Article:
Lego makes an amazingly cool building system. The simplicity of the blocks themselves are deceiving when you see the cool things people manage to construct from them. Mix a couple servos and motors into the equation and you’ve got some incredible potential. Brian saw this potential but found that the stock system was ultimately too limiting.
He really wanted to make radio-controlled cars out of Lego. Unfortunately, what he found were two main options for control, neither of which were able do the job he wanted. The first big strike was that both control systems were infrared, which means you have very limited range and it has to be line-of-sight. One of the systems has a horrid response time but more precise control. The other system has a quicker response time but simply offered “all or nothing” style control; full throttle or no throttle.
Brian decided that to really get what he wanted he was going to have to get his hands dirty. If he wanted to make radio-controlled cars from Lego, he was going to have to go all out and modify it to have proper control. He chose to use a 2.4Ghz transmitter and receiver as well as some custom electronics to translate that data for the Lego system. Keep in mind, the idea here was to use the Lego drives and servos so that everything meshes together well and is still backward compatible if he wishes to use the other Lego accessories.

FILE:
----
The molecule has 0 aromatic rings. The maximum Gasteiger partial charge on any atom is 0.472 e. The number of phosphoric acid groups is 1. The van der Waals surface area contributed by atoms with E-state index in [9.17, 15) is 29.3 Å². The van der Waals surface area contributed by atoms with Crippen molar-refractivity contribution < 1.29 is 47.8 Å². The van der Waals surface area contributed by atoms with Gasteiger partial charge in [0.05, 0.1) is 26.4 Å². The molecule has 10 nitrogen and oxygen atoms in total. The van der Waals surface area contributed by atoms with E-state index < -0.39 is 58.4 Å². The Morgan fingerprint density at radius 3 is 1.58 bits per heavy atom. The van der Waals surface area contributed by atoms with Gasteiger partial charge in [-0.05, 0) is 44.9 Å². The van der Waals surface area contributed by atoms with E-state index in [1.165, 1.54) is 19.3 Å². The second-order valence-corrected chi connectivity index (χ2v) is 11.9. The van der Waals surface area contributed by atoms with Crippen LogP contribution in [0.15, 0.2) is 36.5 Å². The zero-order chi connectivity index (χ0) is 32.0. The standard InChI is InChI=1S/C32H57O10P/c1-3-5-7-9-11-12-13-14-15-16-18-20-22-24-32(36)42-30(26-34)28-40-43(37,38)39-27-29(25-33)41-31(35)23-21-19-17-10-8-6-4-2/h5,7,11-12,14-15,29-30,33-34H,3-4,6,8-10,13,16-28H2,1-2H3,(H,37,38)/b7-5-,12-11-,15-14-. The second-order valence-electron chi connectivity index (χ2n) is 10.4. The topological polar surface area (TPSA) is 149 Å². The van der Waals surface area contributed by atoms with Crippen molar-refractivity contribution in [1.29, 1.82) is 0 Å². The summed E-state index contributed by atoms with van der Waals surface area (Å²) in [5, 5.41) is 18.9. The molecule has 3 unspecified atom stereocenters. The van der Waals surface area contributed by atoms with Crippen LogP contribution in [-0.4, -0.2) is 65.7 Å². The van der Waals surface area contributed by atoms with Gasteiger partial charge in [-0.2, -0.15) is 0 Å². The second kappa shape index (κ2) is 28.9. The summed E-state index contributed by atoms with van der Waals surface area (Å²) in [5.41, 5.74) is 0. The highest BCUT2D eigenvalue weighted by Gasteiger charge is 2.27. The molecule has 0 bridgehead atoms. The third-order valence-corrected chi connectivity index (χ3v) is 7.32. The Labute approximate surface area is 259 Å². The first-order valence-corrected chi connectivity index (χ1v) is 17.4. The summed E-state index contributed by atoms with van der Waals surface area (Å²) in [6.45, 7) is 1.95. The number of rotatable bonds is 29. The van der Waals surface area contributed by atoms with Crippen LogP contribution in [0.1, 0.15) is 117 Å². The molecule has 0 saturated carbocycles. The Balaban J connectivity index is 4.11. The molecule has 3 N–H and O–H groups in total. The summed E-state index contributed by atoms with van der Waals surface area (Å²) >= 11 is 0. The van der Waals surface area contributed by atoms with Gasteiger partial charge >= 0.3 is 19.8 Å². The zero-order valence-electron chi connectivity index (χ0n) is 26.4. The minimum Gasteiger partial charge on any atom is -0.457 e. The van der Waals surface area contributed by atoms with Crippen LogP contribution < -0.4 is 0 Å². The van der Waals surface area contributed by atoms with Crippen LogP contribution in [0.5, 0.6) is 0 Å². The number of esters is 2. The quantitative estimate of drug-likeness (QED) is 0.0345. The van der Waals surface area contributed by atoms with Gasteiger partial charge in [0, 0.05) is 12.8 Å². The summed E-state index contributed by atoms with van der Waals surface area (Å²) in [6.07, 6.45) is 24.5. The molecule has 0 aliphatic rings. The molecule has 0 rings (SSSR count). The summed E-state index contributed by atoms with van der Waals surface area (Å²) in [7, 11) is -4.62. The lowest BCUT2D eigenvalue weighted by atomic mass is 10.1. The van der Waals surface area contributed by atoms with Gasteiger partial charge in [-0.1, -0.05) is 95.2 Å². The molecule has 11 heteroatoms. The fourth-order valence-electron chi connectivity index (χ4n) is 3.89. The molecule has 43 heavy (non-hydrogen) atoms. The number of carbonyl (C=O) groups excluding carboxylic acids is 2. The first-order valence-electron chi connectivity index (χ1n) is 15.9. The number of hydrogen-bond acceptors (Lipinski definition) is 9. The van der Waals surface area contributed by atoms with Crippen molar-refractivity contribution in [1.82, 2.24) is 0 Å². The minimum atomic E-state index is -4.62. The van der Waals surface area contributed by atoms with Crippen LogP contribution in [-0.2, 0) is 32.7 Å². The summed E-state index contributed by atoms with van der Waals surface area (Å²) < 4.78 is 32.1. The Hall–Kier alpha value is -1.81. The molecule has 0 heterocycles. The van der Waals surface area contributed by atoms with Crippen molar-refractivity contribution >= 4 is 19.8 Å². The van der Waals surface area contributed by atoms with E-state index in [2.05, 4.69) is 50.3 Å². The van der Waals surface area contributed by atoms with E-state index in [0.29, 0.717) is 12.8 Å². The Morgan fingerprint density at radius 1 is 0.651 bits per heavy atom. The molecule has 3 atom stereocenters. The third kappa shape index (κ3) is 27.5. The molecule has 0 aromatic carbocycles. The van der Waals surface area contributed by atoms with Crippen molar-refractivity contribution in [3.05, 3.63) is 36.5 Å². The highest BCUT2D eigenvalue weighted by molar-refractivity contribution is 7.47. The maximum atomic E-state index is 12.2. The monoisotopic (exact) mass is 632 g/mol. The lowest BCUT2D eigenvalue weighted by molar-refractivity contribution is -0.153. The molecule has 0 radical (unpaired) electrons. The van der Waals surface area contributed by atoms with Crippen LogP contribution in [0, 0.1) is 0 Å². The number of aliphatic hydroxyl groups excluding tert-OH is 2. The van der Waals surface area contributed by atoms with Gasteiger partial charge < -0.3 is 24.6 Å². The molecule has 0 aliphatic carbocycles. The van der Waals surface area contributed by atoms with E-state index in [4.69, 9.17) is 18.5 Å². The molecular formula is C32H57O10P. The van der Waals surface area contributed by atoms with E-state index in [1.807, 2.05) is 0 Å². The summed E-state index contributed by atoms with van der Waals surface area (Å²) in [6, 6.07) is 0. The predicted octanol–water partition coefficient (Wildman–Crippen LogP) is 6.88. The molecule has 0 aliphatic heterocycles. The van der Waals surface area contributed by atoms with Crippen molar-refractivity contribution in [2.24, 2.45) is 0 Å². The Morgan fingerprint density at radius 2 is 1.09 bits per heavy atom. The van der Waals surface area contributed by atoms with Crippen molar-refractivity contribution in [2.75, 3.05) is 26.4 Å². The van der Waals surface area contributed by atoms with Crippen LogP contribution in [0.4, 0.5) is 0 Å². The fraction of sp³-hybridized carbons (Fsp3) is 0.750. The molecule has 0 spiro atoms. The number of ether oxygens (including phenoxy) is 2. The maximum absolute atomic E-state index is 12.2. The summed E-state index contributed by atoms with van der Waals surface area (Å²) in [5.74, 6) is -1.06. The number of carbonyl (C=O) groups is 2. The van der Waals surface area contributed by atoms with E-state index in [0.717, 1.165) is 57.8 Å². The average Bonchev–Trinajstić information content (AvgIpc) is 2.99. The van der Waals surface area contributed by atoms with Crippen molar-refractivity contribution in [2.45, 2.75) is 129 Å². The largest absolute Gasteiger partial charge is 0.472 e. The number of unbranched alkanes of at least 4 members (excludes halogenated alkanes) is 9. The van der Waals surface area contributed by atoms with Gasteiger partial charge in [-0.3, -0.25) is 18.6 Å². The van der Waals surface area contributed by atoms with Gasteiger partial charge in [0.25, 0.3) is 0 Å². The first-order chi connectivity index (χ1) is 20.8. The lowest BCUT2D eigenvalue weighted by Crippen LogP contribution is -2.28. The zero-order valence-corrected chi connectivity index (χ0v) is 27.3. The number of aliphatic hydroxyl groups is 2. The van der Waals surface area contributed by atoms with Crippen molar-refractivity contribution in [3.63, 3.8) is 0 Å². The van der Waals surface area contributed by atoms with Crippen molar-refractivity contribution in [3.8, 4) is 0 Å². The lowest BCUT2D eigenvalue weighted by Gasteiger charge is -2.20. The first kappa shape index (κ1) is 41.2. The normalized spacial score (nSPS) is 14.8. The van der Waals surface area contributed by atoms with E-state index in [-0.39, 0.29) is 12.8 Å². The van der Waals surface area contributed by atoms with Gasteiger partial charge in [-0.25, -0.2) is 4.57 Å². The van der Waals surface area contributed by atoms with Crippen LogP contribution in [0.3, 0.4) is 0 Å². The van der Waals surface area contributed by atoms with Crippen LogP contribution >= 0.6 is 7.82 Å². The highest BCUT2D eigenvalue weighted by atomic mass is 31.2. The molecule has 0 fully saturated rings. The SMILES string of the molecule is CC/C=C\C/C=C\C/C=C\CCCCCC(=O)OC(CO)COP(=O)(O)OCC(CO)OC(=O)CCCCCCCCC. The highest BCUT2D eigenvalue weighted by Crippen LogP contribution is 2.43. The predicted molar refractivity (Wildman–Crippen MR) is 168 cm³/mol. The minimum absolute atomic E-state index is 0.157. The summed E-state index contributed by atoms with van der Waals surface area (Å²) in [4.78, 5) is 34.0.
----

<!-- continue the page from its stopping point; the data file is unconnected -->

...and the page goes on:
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Stop breadboarding and soldering – start making immediately! Adafruit’s Circuit Playground is jam-packed with LEDs, sensors, buttons, alligator clip pads and more. Build projects with Circuit Playground in a few minutes with the drag-and-drop MakeCode programming site, learn computer science using the CS Discoveries class on code.org, jump into CircuitPython to learn Python and hardware together, TinyGO, or even use the Arduino IDE. Circuit Playground Express is the newest and best Circuit Playground board, with support for CircuitPython, MakeCode, and Arduino. It has a powerful processor, 10 NeoPixels, mini speaker, InfraRed receive and transmit, two buttons, a switch, 14 alligator clip pads, and lots of sensors: capacitive touch, IR proximity, temperature, light, motion and sound. A whole wide world of electronics and coding is waiting for you, and it fits in the palm of your hand.
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